[OS X TeX] Re: Word spacing / Comparing pdfs in Acrobat

Markus Hänchen youcontrol at hispeed.ch
Thu May 4 14:01:14 EDT 2006

There used to be a nice 'How to run a Perl script on OS X for Dummies' 
website at:
The website dissappeared but it still available in the Google Cache, 
without pictures however. I have pasted the content of it at the bottom 
of this message.

The missing picture labelled <helloWorld> said something like:

#! /usr/bin/perl
print "Hello World!\n";

(I hope all the code makes it through unchanged)

> If I click on latexdiff, it opens as a text file in BBEdit...
> GG

How do I write and run a Perl script in Mac OS X?

Perl has been called a Swiss Army Chain Saw. It's powerful, flexible 
and probably runs on more operating systems than any other language. 
It's the key to CGI programming for the world wide web, a sys admin's 
indispensable tool and an all around great way to get some incredibly 
complicated things done in only a few lines of code. Although Perl has 
been ported to the Mac for some time, the unix underpinnings of Mac OS 
X is taking that to a whole new level.

The steps below explain how to write a simple Hello World script using 
nothing more than TextEdit and the Terminal program. Perl is already 
built in to the system so there is nothing extra to buy.

   1. Launch the TextEdit application that comes with Mac OS X. (You 
can do this by selecting Go -> Applications in the Finder and then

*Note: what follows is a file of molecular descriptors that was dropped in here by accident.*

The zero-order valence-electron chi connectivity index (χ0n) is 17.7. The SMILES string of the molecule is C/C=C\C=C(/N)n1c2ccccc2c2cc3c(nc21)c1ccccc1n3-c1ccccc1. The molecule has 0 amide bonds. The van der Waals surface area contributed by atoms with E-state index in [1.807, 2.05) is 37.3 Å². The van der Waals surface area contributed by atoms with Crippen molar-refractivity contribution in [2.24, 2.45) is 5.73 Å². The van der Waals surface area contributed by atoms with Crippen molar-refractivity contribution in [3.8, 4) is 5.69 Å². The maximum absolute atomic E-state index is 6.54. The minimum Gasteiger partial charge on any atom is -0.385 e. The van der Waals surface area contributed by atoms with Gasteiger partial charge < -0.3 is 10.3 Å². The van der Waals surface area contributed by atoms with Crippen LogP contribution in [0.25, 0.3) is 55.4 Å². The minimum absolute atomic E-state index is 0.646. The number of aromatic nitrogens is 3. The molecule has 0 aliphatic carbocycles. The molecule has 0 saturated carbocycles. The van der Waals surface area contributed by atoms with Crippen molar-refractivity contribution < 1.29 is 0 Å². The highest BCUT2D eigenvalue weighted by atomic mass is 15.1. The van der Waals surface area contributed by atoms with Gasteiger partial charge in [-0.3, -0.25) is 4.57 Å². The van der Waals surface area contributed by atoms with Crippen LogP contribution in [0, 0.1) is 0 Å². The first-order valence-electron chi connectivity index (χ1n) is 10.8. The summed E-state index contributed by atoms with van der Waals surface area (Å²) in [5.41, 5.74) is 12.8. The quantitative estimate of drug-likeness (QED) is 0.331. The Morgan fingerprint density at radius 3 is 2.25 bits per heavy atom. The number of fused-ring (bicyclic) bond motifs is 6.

double-clicking on TextEdit.)
   2. Create a new document that looks like this:


   3. Select Format -> Make Plain Text
   4. Select File -> Save As...
   5. Give the file the name helloWorld.pl and click the Save button. 
Remember where you save it because you'll need to know the location 
   6. The system will give you a message that says that the document 
named hellowWorld.pl already seems to have an extension and will ask 
you if it should append .txt anyway. Click the Don't append button.
   7. Launch the Terminal program. (You can do this by selecting Go -> 
Applications in the Finder, then double-clicking the Utilities folder 
and then double-clicking the Terminal icon.
   8. Change to the directory that contains the helloWorld.pl file that 
you just saved by typing: cd PATHOFFILE
      For example, if the file was located in your Documents folder you 
would type: cd Documents
   9. Change the permissions on the file so that it can be executed by 
typing: chmod 755 helloWorld.pl
      755 means that the owner of the file (you) can read write and 
execute it, but everyone else can only read and execute.
  10. Run your script by typing: ./helloWorld.pl
  11. You should now see "Hello World!"

Note: The two line program you just wrote is fairly straight forward, 
but does have some things in it that may look strange. The first line 
tells the computer where to find Perl to run your script. The next line 
tells it to print "Hello World!" followed by a newline characater which 
causes the prompt to go to the next line. The semi-colon tells Perl 
that it has reached the end of the command.

Note 2: If you are going to use TextEdit for Perl very often you might 
want to change a few of the preferences. You can do this by selecting 
TextEdit -> Preferences... and selecting "Plain text" for New Document 
Format and unchecking "Append .txt to plain text files". If you're 
serious about Perl though, you may want to try using a full fledged 
text editor like BBEdit. This will let you do advanced editing, 
complicated Find and Replace and provides other niceties such as color 
coded source code. BBedit is available in both a commercial and a free 
version from Bare Bones Software.

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